The ‘fantastic beast’ sceat was continued by Eadberht’s successors, though as in Mercia, the third quarter of the eighth century appears to have been an economic recession. In the late 780s Ælfwald I (779/80-88) replaced the ‘fantastic beast’ reverse, possibly for theological reasons, but certainly to transfer responsibility for the integrity of the coinage to the moneyer, Cuthheart, now named on the reverse (Fig. 4). Cuthheart continued in office under the next three monarchs.
Fig. 4: Silver sceat of Ælfwald I, 779/80-88.
In 793, the Viking attack on Lindisfarne was not merely a loss of life and property but decisively undermined the vital commercial confidence underwriting North Sea trade. Though king Eardwulf (796-806) is described as a powerful monarch (he had Æthelred I assassinated in 796) we know of a mere seven sceats issued by him. After an unknown period Eardwulf’s son Eanred (810-841) issued a silver-rich coin (Fig. 5), presumably an attempt to resurrect the sceat. The duration of this further lapse in production is limited by the presence of Cuthheart among eleven named moneyers, placing this emission as most likely in the 820s before Northumbria submitted to the Ecgberht of Wessex at Dore in 829. This event, possibly disrupting silver supplies, is the probable cause of yet more delays in coin production, and it was not until the end of Eanred’s long reign that a new coin denomination was issued – the uniquely Northumbrian brass styca (Fig 6). Only one moneyer survived from the earlier silver-rich emission so that this lapse was perhaps of ten to fifteen years duration. Both the sceat and styca were a similar diameter to the thrymsa.
Fig. 5: silver-rich emission of Eanred, 810-841. Moneyer Herreth.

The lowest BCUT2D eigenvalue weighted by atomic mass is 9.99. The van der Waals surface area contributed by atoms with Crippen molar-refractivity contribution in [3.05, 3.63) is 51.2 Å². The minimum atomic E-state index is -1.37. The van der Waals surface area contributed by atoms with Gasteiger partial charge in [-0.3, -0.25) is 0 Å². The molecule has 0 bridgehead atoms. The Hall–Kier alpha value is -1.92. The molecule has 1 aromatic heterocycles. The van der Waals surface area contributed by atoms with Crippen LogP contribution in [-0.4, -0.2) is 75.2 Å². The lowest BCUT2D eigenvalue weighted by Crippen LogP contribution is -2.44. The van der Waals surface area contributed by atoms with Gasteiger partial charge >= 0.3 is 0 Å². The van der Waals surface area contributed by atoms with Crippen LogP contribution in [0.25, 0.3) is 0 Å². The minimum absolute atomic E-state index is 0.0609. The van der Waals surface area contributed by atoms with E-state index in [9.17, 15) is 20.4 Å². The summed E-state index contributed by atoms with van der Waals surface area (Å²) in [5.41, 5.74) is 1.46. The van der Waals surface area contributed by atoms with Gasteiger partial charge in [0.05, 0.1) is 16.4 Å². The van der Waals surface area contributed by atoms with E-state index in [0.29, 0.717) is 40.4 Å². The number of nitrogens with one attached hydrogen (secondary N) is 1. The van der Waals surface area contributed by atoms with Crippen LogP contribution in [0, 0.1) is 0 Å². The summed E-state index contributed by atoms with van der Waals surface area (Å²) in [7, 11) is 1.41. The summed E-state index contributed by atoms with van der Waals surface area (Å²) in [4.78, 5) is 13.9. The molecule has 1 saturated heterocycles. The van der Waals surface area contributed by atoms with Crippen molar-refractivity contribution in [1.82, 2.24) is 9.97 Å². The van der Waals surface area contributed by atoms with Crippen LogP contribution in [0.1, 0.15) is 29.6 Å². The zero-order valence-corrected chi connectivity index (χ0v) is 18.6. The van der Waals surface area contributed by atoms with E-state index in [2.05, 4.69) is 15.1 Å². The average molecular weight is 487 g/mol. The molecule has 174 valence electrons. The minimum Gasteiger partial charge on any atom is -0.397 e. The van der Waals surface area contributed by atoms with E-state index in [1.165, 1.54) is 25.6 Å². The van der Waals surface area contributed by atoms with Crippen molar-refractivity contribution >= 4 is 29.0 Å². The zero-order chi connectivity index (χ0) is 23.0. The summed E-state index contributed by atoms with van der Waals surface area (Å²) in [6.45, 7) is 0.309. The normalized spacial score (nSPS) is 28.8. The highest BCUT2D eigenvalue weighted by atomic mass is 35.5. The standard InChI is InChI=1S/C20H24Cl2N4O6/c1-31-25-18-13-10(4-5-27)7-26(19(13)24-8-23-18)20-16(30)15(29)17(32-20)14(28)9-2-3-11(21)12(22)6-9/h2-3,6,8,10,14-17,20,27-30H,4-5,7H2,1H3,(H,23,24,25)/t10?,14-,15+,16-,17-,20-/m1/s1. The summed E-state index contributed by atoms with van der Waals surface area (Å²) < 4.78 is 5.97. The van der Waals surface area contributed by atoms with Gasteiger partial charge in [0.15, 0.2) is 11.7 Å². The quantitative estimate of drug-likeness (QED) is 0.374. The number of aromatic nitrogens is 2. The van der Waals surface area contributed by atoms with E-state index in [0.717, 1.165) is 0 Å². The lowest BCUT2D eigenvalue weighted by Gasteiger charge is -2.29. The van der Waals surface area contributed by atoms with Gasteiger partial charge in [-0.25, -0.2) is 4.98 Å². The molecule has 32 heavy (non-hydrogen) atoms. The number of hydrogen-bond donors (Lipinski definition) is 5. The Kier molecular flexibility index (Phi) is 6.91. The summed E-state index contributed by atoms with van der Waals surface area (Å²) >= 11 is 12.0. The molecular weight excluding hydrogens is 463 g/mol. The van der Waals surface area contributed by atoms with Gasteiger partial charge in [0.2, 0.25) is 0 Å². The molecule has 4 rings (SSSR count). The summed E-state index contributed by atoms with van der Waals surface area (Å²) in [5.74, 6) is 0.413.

For the first time in England, since the Romans, the denomination was commensurate with daily dietary needs. Until recently the styca was much derided, but it is now regarded as a major step towards full monetization. However, in the decade before the fall of York to the Vikings in 867, production became chaotic.
Fig. 6: Brass styca of Aethelred II (first reign, 841-43/4)). Moneyer Vendelberht.
In a remarkable work of dedication, the Curator of Archaeology at Leeds City Museum, the late Elizabeth Pirie, catalogued in full detail all the known stycas. Unfortunately, the classification was flawed and further research stymied for nearly twenty years. However, by recovering her catalogue, converting it into digital format and augmenting it with specimens recorded elsewhere, the speaker has created a powerful tool for understanding Northumbrian monetization. This database has been interrogated alongside a database of artefacts extracted from the Portable Antiquities Scheme (PAS) finds website and cleansed of numerous inaccuracies by the Department of Archaeology at York University.
By characterising monetization as the occurrence of coins and portable artefacts in the same parish, the speaker has drawn conclusions on differential regional monetary evolution within Northumbrian, on the balance of power, the fiscal expropriation of surplus and the likelihood that Fishergate was the wic or emporium of Eoforwic, early Anglo-Saxon York.
Abramson, T., 2012d, Sceatta List with Stycas Simplified supplement, (Charlesworth).
Blackburn, M. A. S., 1984, 'A chronology for the sceattas', BAR128, 165-74.
Gannon, A., 2003, The Iconography of Early Anglo-Saxon Coinage, Sixth to Eighth Centuries, Medieval History and Archaeology, (OUP).
Metcalf, D. M., 1993-94, Thrymsas and Sceattas in the Ashmolean Museum, Oxford (Royal Numismatic Society Special Publication no. 276), vols. 1-3, (London).